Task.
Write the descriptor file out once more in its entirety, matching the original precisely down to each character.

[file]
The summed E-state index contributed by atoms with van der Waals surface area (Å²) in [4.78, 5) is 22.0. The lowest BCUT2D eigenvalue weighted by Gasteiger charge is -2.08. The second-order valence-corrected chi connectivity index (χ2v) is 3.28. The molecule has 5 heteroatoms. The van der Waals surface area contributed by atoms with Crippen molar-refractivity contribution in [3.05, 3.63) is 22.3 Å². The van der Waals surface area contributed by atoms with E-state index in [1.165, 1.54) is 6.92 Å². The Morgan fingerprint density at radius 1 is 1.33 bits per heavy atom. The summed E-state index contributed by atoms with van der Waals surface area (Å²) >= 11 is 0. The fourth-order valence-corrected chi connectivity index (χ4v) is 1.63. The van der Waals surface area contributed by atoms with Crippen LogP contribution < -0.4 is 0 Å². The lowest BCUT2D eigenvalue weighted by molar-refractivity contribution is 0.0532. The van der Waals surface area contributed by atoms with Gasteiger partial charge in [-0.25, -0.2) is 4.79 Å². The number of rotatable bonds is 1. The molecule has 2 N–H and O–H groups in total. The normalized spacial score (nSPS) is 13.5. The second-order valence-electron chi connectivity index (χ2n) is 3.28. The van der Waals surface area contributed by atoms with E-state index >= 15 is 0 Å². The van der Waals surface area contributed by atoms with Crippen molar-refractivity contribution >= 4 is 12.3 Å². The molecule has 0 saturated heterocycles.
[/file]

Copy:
The summed E-state index contributed by atoms with van der Waals surface area (Å²) in [4.78, 5) is 22.0. The lowest BCUT2D eigenvalue weighted by Gasteiger charge is -2.08. The second-order valence-corrected chi connectivity index (χ2v) is 3.28. The molecule has 5 heteroatoms. The van der Waals surface area contributed by atoms with Crippen molar-refractivity contribution in [3.05, 3.63) is 22.3 Å². The van der Waals surface area contributed by atoms with E-state index in [1.165, 1.54) is 6.92 Å². The Morgan fingerprint density at radius 1 is 1.33 bits per heavy atom. The summed E-state index contributed by atoms with van der Waals surface area (Å²) >= 11 is 0. The fourth-order valence-corrected chi connectivity index (χ4v) is 1.63. The van der Waals surface area contributed by atoms with Crippen LogP contribution < -0.4 is 0 Å². The lowest BCUT2D eigenvalue weighted by molar-refractivity contribution is 0.0532. The van der Waals surface area contributed by atoms with Gasteiger partial charge in [-0.25, -0.2) is 4.79 Å². The number of rotatable bonds is 1. The molecule has 2 N–H and O–H groups in total. The normalized spacial score (nSPS) is 13.5. The second-order valence-electron chi connectivity index (χ2n) is 3.28. The van der Waals surface area contributed by atoms with E-state index >= 15 is 0 Å². The van der Waals surface area contributed by atoms with Crippen molar-refractivity contribution >= 4 is 12.3 Å². The molecule has 0 saturated heterocycles.